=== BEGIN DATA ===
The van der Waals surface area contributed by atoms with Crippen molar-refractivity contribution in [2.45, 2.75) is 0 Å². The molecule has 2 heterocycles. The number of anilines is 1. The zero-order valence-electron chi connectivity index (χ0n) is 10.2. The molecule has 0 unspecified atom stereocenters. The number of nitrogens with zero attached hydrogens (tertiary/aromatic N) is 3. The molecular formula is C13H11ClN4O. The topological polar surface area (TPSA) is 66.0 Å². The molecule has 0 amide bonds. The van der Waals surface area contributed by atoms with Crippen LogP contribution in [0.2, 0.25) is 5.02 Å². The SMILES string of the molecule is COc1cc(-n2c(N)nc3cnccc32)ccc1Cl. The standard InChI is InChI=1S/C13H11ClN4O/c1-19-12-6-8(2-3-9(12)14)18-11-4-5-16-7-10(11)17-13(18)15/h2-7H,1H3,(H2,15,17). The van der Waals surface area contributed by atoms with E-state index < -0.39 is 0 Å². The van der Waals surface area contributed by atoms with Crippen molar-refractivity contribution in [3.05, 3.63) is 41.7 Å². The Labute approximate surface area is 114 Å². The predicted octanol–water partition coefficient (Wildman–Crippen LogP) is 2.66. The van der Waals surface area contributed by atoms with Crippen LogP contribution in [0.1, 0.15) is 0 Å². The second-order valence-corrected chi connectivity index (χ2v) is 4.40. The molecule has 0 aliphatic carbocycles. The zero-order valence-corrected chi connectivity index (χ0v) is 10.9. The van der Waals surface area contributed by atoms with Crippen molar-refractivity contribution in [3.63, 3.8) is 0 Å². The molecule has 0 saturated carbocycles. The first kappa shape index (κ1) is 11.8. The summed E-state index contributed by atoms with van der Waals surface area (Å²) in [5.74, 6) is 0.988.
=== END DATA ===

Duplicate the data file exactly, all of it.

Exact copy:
The van der Waals surface area contributed by atoms with Crippen molar-refractivity contribution in [2.45, 2.75) is 0 Å². The molecule has 2 heterocycles. The number of anilines is 1. The zero-order valence-electron chi connectivity index (χ0n) is 10.2. The molecule has 0 unspecified atom stereocenters. The number of nitrogens with zero attached hydrogens (tertiary/aromatic N) is 3. The molecular formula is C13H11ClN4O. The topological polar surface area (TPSA) is 66.0 Å². The molecule has 0 amide bonds. The van der Waals surface area contributed by atoms with Crippen LogP contribution in [0.2, 0.25) is 5.02 Å². The SMILES string of the molecule is COc1cc(-n2c(N)nc3cnccc32)ccc1Cl. The standard InChI is InChI=1S/C13H11ClN4O/c1-19-12-6-8(2-3-9(12)14)18-11-4-5-16-7-10(11)17-13(18)15/h2-7H,1H3,(H2,15,17). The van der Waals surface area contributed by atoms with E-state index < -0.39 is 0 Å². The van der Waals surface area contributed by atoms with Crippen molar-refractivity contribution in [3.05, 3.63) is 41.7 Å². The Labute approximate surface area is 114 Å². The predicted octanol–water partition coefficient (Wildman–Crippen LogP) is 2.66. The van der Waals surface area contributed by atoms with Crippen LogP contribution in [0.1, 0.15) is 0 Å². The second-order valence-corrected chi connectivity index (χ2v) is 4.40. The molecule has 0 aliphatic carbocycles. The zero-order valence-corrected chi connectivity index (χ0v) is 10.9. The van der Waals surface area contributed by atoms with Crippen molar-refractivity contribution in [3.63, 3.8) is 0 Å². The molecule has 0 saturated carbocycles. The first kappa shape index (κ1) is 11.8. The summed E-state index contributed by atoms with van der Waals surface area (Å²) in [5.74, 6) is 0.988.